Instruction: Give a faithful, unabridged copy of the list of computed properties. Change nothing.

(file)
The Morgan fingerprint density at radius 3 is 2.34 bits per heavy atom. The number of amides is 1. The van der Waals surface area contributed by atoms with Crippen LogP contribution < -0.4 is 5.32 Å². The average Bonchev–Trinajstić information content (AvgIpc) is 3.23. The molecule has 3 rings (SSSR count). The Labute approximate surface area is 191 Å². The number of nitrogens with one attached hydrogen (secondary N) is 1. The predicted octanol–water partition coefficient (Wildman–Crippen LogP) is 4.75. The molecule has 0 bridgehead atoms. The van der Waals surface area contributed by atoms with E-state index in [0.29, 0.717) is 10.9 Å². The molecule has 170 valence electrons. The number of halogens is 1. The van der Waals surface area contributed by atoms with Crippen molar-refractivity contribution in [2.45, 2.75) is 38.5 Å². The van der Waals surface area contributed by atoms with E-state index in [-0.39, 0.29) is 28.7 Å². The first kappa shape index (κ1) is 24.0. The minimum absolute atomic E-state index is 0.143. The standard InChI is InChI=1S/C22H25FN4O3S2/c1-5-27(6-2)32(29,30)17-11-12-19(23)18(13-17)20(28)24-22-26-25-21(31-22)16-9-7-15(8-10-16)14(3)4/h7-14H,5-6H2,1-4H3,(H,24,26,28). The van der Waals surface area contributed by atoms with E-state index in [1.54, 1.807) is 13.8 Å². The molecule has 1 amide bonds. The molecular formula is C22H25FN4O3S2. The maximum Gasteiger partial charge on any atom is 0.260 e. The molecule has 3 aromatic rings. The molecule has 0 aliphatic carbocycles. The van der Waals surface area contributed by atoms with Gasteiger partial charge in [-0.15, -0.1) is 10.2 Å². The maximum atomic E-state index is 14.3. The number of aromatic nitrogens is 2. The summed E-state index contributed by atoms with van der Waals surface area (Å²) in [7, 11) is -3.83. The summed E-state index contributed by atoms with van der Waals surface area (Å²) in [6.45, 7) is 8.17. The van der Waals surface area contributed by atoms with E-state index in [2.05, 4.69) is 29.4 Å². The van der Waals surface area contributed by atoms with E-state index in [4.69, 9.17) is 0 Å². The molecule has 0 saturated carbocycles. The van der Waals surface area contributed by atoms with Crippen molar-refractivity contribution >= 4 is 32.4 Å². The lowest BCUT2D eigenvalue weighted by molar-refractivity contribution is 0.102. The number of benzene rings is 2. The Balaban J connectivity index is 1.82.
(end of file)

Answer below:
The Morgan fingerprint density at radius 3 is 2.34 bits per heavy atom. The number of amides is 1. The van der Waals surface area contributed by atoms with Crippen LogP contribution < -0.4 is 5.32 Å². The average Bonchev–Trinajstić information content (AvgIpc) is 3.23. The molecule has 3 rings (SSSR count). The Labute approximate surface area is 191 Å². The number of nitrogens with one attached hydrogen (secondary N) is 1. The predicted octanol–water partition coefficient (Wildman–Crippen LogP) is 4.75. The molecule has 0 bridgehead atoms. The van der Waals surface area contributed by atoms with E-state index in [0.29, 0.717) is 10.9 Å². The molecule has 170 valence electrons. The number of halogens is 1. The van der Waals surface area contributed by atoms with Crippen molar-refractivity contribution in [2.45, 2.75) is 38.5 Å². The van der Waals surface area contributed by atoms with E-state index in [-0.39, 0.29) is 28.7 Å². The first kappa shape index (κ1) is 24.0. The minimum absolute atomic E-state index is 0.143. The standard InChI is InChI=1S/C22H25FN4O3S2/c1-5-27(6-2)32(29,30)17-11-12-19(23)18(13-17)20(28)24-22-26-25-21(31-22)16-9-7-15(8-10-16)14(3)4/h7-14H,5-6H2,1-4H3,(H,24,26,28). The van der Waals surface area contributed by atoms with E-state index in [1.54, 1.807) is 13.8 Å². The molecule has 1 amide bonds. The molecular formula is C22H25FN4O3S2. The maximum Gasteiger partial charge on any atom is 0.260 e. The molecule has 3 aromatic rings. The molecule has 0 aliphatic carbocycles. The van der Waals surface area contributed by atoms with Gasteiger partial charge in [-0.15, -0.1) is 10.2 Å². The maximum atomic E-state index is 14.3. The number of aromatic nitrogens is 2. The summed E-state index contributed by atoms with van der Waals surface area (Å²) in [7, 11) is -3.83. The summed E-state index contributed by atoms with van der Waals surface area (Å²) in [6.45, 7) is 8.17. The van der Waals surface area contributed by atoms with E-state index in [2.05, 4.69) is 29.4 Å². The van der Waals surface area contributed by atoms with E-state index in [4.69, 9.17) is 0 Å². The molecule has 0 saturated carbocycles. The van der Waals surface area contributed by atoms with Crippen molar-refractivity contribution >= 4 is 32.4 Å². The lowest BCUT2D eigenvalue weighted by molar-refractivity contribution is 0.102. The number of benzene rings is 2. The Balaban J connectivity index is 1.82.